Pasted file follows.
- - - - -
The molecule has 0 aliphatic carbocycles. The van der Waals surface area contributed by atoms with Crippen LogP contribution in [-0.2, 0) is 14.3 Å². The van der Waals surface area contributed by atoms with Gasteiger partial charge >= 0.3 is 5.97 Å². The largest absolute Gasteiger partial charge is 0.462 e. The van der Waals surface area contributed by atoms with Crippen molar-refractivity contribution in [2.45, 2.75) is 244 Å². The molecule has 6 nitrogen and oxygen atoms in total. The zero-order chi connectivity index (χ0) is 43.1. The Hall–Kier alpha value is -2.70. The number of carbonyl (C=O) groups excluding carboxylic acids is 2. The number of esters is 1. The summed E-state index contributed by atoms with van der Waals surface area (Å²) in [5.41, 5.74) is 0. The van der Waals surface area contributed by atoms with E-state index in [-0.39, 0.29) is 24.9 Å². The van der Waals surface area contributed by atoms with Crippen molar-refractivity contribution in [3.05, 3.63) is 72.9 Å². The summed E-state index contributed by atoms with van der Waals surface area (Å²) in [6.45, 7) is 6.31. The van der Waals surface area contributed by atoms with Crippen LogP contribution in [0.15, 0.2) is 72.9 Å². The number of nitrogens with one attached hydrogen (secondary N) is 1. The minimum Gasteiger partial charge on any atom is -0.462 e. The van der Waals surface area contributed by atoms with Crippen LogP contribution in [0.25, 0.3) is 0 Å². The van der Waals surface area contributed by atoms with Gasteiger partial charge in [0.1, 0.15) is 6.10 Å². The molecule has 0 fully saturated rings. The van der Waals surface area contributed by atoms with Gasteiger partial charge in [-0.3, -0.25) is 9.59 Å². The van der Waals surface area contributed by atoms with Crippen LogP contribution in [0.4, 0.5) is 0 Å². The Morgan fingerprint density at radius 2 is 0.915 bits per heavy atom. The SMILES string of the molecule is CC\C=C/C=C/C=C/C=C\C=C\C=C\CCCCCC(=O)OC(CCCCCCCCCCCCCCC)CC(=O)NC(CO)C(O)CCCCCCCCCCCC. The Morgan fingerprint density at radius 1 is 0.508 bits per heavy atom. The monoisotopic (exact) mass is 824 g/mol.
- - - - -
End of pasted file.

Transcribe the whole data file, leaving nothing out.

The molecule has 0 aliphatic carbocycles. The van der Waals surface area contributed by atoms with Crippen LogP contribution in [-0.2, 0) is 14.3 Å². The van der Waals surface area contributed by atoms with Gasteiger partial charge >= 0.3 is 5.97 Å². The largest absolute Gasteiger partial charge is 0.462 e. The van der Waals surface area contributed by atoms with Crippen molar-refractivity contribution in [2.45, 2.75) is 244 Å². The molecule has 6 nitrogen and oxygen atoms in total. The zero-order chi connectivity index (χ0) is 43.1. The Hall–Kier alpha value is -2.70. The number of carbonyl (C=O) groups excluding carboxylic acids is 2. The number of esters is 1. The summed E-state index contributed by atoms with van der Waals surface area (Å²) in [5.41, 5.74) is 0. The van der Waals surface area contributed by atoms with E-state index in [-0.39, 0.29) is 24.9 Å². The van der Waals surface area contributed by atoms with Crippen molar-refractivity contribution in [3.05, 3.63) is 72.9 Å². The summed E-state index contributed by atoms with van der Waals surface area (Å²) in [6.45, 7) is 6.31. The van der Waals surface area contributed by atoms with Crippen LogP contribution in [0.15, 0.2) is 72.9 Å². The number of nitrogens with one attached hydrogen (secondary N) is 1. The minimum Gasteiger partial charge on any atom is -0.462 e. The van der Waals surface area contributed by atoms with Crippen LogP contribution in [0.25, 0.3) is 0 Å². The van der Waals surface area contributed by atoms with Gasteiger partial charge in [0.1, 0.15) is 6.10 Å². The molecule has 0 fully saturated rings. The van der Waals surface area contributed by atoms with Gasteiger partial charge in [-0.3, -0.25) is 9.59 Å². The van der Waals surface area contributed by atoms with Crippen LogP contribution in [0.4, 0.5) is 0 Å². The Morgan fingerprint density at radius 2 is 0.915 bits per heavy atom. The SMILES string of the molecule is CC\C=C/C=C/C=C/C=C\C=C\C=C\CCCCCC(=O)OC(CCCCCCCCCCCCCCC)CC(=O)NC(CO)C(O)CCCCCCCCCCCC. The Morgan fingerprint density at radius 1 is 0.508 bits per heavy atom. The monoisotopic (exact) mass is 824 g/mol.